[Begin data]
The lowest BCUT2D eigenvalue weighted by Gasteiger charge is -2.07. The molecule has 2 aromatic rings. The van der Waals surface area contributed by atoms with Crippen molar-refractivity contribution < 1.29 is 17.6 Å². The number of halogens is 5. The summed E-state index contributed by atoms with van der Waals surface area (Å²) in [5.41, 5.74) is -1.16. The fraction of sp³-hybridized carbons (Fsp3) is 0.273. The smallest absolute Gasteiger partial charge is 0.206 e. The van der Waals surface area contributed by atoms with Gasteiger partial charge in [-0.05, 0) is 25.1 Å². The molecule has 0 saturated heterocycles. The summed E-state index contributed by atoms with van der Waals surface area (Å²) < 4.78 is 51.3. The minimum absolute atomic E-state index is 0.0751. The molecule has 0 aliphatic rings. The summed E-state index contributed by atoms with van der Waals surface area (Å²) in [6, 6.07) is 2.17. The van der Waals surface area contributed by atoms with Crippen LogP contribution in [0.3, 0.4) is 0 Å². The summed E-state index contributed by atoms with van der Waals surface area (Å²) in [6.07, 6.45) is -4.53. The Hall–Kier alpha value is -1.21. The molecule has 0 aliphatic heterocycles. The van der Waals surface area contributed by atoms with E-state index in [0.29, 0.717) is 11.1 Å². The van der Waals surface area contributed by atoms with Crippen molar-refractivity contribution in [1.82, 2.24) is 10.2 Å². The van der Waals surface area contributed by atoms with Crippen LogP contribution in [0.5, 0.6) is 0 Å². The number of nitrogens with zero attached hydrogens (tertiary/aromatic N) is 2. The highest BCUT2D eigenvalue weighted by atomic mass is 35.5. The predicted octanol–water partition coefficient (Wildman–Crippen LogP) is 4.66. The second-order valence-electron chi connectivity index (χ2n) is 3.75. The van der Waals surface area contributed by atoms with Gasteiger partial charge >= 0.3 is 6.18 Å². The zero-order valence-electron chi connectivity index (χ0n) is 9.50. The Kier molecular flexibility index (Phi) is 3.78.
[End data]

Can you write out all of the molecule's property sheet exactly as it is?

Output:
The lowest BCUT2D eigenvalue weighted by Gasteiger charge is -2.07. The molecule has 2 aromatic rings. The van der Waals surface area contributed by atoms with Crippen molar-refractivity contribution < 1.29 is 17.6 Å². The number of halogens is 5. The summed E-state index contributed by atoms with van der Waals surface area (Å²) in [5.41, 5.74) is -1.16. The fraction of sp³-hybridized carbons (Fsp3) is 0.273. The smallest absolute Gasteiger partial charge is 0.206 e. The van der Waals surface area contributed by atoms with Gasteiger partial charge in [-0.05, 0) is 25.1 Å². The molecule has 0 saturated heterocycles. The summed E-state index contributed by atoms with van der Waals surface area (Å²) < 4.78 is 51.3. The minimum absolute atomic E-state index is 0.0751. The molecule has 0 aliphatic rings. The summed E-state index contributed by atoms with van der Waals surface area (Å²) in [6, 6.07) is 2.17. The van der Waals surface area contributed by atoms with Crippen LogP contribution in [0.3, 0.4) is 0 Å². The summed E-state index contributed by atoms with van der Waals surface area (Å²) in [6.07, 6.45) is -4.53. The Hall–Kier alpha value is -1.21. The molecule has 0 aliphatic heterocycles. The van der Waals surface area contributed by atoms with E-state index in [0.29, 0.717) is 11.1 Å². The van der Waals surface area contributed by atoms with Crippen molar-refractivity contribution in [1.82, 2.24) is 10.2 Å². The van der Waals surface area contributed by atoms with Crippen LogP contribution in [0.5, 0.6) is 0 Å². The number of nitrogens with zero attached hydrogens (tertiary/aromatic N) is 2. The highest BCUT2D eigenvalue weighted by atomic mass is 35.5. The predicted octanol–water partition coefficient (Wildman–Crippen LogP) is 4.66. The second-order valence-electron chi connectivity index (χ2n) is 3.75. The van der Waals surface area contributed by atoms with Gasteiger partial charge >= 0.3 is 6.18 Å². The zero-order valence-electron chi connectivity index (χ0n) is 9.50. The Kier molecular flexibility index (Phi) is 3.78.